Our only current properties are the El Chanate concessions. Accordingly, we are dependent upon the success of the El Chanate concessions.

Gold prices can fluctuate on a material and frequent basis due to numerous factors beyond our control. If and when we commence production, our ability to generate profits from operations could be materially and adversely affected by such fluctuating prices.

The profitability of any gold mining operations in which we have an interest will be significantly affected by changes in the market price of gold. Gold prices fluctuate on a daily basis. During the first nine months of 2007, the spot price for gold on the London Exchange has fluctuated between $608.30 and $743.00 per ounce. During calendar 2006, the spot price for gold on the London Exchange fluctuated between $524.75 and $725.00 per ounce. Gold prices are affected by numerous factors beyond our control, including:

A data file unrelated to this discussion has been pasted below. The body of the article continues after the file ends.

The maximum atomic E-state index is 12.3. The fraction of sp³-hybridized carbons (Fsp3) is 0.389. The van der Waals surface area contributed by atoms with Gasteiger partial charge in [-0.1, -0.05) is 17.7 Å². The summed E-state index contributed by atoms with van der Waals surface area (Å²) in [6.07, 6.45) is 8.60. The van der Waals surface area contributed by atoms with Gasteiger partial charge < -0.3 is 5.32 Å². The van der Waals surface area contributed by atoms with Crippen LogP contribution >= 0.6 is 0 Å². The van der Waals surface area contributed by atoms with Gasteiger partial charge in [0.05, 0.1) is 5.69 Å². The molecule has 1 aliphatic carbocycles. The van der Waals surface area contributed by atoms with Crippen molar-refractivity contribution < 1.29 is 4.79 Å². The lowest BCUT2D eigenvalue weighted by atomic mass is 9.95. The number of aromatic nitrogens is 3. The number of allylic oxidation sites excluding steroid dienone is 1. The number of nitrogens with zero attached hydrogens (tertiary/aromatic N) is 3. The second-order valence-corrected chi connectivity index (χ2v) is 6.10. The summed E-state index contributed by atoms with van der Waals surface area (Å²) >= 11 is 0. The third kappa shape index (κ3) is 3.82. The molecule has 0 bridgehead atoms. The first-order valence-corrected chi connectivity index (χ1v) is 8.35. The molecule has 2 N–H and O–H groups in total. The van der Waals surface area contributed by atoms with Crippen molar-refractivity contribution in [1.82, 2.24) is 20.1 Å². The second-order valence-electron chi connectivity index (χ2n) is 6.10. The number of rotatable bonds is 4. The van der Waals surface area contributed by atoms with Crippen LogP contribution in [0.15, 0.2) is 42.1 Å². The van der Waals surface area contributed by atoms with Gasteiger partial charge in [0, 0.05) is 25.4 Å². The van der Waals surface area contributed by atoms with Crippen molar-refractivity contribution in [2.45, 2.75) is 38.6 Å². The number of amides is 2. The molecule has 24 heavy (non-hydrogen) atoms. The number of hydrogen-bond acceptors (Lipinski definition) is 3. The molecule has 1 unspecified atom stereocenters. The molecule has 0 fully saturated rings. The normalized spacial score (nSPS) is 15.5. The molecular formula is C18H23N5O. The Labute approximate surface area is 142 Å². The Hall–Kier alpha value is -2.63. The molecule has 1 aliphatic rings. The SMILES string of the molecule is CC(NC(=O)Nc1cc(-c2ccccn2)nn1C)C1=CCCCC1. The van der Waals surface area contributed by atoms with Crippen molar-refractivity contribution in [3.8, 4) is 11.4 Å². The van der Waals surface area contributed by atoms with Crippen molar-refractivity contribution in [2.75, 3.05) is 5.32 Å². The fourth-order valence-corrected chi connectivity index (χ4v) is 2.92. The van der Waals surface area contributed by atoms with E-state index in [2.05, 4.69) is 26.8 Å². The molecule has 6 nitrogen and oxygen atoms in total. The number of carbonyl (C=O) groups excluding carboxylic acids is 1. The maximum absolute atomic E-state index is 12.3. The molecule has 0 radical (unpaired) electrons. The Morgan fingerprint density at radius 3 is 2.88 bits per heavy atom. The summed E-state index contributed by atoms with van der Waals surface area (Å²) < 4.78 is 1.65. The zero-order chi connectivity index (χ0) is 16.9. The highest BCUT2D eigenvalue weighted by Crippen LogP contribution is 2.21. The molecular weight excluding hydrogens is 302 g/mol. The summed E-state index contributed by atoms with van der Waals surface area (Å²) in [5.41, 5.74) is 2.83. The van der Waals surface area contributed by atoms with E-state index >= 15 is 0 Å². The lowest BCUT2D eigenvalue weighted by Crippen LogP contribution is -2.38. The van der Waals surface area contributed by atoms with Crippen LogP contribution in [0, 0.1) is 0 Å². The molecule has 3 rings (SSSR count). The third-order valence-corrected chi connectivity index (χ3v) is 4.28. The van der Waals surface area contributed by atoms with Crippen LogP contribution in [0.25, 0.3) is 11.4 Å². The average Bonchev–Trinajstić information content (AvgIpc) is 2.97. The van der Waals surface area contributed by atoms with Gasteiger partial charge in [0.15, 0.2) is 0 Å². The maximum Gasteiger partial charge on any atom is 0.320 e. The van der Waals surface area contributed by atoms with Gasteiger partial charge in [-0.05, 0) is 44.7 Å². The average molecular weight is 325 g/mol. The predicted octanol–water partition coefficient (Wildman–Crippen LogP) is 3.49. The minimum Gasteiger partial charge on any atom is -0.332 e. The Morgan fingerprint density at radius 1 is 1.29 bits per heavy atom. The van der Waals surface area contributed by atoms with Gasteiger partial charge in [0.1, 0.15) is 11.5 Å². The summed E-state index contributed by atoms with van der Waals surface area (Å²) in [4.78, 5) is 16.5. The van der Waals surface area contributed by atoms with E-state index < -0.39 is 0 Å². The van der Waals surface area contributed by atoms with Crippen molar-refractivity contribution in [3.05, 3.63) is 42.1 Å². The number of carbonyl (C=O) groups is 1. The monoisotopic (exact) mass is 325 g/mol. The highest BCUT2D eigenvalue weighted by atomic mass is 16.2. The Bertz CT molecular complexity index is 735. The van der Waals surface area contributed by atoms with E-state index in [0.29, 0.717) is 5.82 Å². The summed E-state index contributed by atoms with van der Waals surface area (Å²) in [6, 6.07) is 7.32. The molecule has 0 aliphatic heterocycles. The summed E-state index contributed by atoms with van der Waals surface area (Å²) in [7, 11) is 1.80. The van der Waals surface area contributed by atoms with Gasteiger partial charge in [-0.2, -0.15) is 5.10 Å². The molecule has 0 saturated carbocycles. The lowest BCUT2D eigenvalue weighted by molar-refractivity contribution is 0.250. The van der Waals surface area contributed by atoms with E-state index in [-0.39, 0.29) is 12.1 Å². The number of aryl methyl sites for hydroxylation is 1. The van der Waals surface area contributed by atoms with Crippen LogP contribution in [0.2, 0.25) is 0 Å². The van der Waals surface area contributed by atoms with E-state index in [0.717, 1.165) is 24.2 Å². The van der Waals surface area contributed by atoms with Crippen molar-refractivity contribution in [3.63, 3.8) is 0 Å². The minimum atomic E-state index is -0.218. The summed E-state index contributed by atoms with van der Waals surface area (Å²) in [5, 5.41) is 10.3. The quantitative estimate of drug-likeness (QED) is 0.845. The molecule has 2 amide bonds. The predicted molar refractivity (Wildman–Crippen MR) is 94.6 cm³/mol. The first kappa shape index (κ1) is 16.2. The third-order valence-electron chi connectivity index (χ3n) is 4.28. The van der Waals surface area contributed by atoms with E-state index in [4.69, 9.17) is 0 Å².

·
the level of interest rates,
     
 
·
the rate of inflation,
     
 
·
central bank sales,
 
4

 
 
·
world supply of gold and
     
 
·
stability of exchange rates.
 
Each of these factors can cause significant fluctuations in gold prices. Such external factors are in turn influenced by changes in international investment patterns and monetary systems and political developments. The price of gold has historically fluctuated widely and, depending on the price of gold, revenues from mining operations may not be sufficient to offset the costs of such operations.


We have entered into metals trading transactions to hedge against fluctuations in gold prices, using call option purchases and forward sales, and have entered into various interest rate swap agreements. The terms of our Credit Facility with Standard Bank require that we utilize various price hedging techniques to hedge a portion of the gold we plan to produce at the El Chanate Project and hedge at least 50% of our outstanding loan balance. There can be no assurance that we will be able to successfully hedge against gold price and interest rate fluctuations.